“What world did you come from?” I ask, hardly maintaining my posture.

“Ahh, Narcissism and I are from the same world. Personally, I call mine the world of comparisons. Oh, and you are in it!”

You don’t value social media, social media value you.

Like a child being taught to give the same answer to a basic mathematics equation, so am I to social media. In this digital platform, there is a uniformity of answers to moral values. What does a happy life look like with Insecurity and Narcissism? Fame and money. Likes and Comments.

Doesn’t it sound empty and narrow?

I’ve had enough! I need a little break from Narcissism and Insecurity. It has been six months since the last time I saw my beloved. We set up a date at our favourite sushi restaurant. I feel tremendously happy because of the initial warmth in our talks. But as conversations go on, his phone gets him distracted. He needs to answer important group chats; something that is always important. The atmosphere changes, the warmth cools off and I shrink back into Insecurity’s little cigarette box, one of which I eventually adopt and embrace.

“Thanks for your time to meet me here”, smiles my ‘beloved’. I cannot say the same thing. He barely gives me his time.

“It’s nice to see you again, Unfocused,” I reply. I will miss him but that is a goodbye.

What a world I live in.

Staying in my little cigarette box may be the best place for me. But then I meet an old man in the café where I work. A man in his mid-fifties, palpable joy in his belly, wears a calm face with a light-hearted personality. He comes to me and asks, “How are you?”. He is unlike the usual customers who merely asks out of formality. He genuinely asks about my welfare.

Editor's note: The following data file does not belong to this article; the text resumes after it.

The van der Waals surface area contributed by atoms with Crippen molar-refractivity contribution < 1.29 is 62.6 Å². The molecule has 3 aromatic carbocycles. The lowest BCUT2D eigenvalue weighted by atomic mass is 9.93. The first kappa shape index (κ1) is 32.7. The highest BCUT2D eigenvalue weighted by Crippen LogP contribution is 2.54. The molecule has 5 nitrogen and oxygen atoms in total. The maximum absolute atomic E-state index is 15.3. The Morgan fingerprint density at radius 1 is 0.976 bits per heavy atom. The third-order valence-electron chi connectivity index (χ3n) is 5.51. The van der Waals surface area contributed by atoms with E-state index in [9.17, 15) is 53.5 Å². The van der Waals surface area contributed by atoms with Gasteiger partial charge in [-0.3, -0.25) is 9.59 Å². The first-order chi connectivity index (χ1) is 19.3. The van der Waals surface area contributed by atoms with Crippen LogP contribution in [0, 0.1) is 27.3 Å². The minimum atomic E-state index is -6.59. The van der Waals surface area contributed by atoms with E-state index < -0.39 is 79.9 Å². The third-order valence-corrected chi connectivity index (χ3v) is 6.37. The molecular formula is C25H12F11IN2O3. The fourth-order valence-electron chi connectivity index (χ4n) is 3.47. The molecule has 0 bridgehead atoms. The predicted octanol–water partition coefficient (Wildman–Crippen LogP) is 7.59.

During my break time, I chat with him. I observe his gestures, attitudes, and facial expressions. Our eye contacts are platonic yet it feels different. His phone is nowhere in sight. He gives me his full attention. He listens, responds, and keeps the conversation going. He slows down my otherwise fast-paced world. It is bizarre.

How can I feel such intensity through a conversation with a stranger? Why do I feel disconnected when I am connected, and connected when I disconnect?

As we talk, I brag about my friends Narcissism, Insecurity, and Unfocused. I sound like I’m proud of them. He humbly laughs and says, “You’re living in a hard generation, kid. Don’t lose yourself. Life is more than image and possessions. Whenever you want to feel accepted, search for friendships not followers. It may be called social media but it is not a medium to give you a social life.”

My break time is up. I ready myself to return to my fast-paced world, but I ask for his name beforehand.

He giggles, “People call me Mr Real-Conversation”.

As I reflect upon the world into which Narcissism and Insecurity have dragged me, I realise its counterfeit nature. No one asks my permission to be a part of this world; I automatically subscribe into its culture. Why do I need to get followers instead of friends? Fame instead of relationships? Feigned self-image instead of sincerity? How could I feel content when those matters bring discontentment? I become a prisoner in a culture I live in.

Soon after I get back to work, Mr Real-Conversation is no longer there. I should have asked for his contact and assistance earlier. Numb and speechless, I desperately need him. I need to unsubscribe me from the world I live in.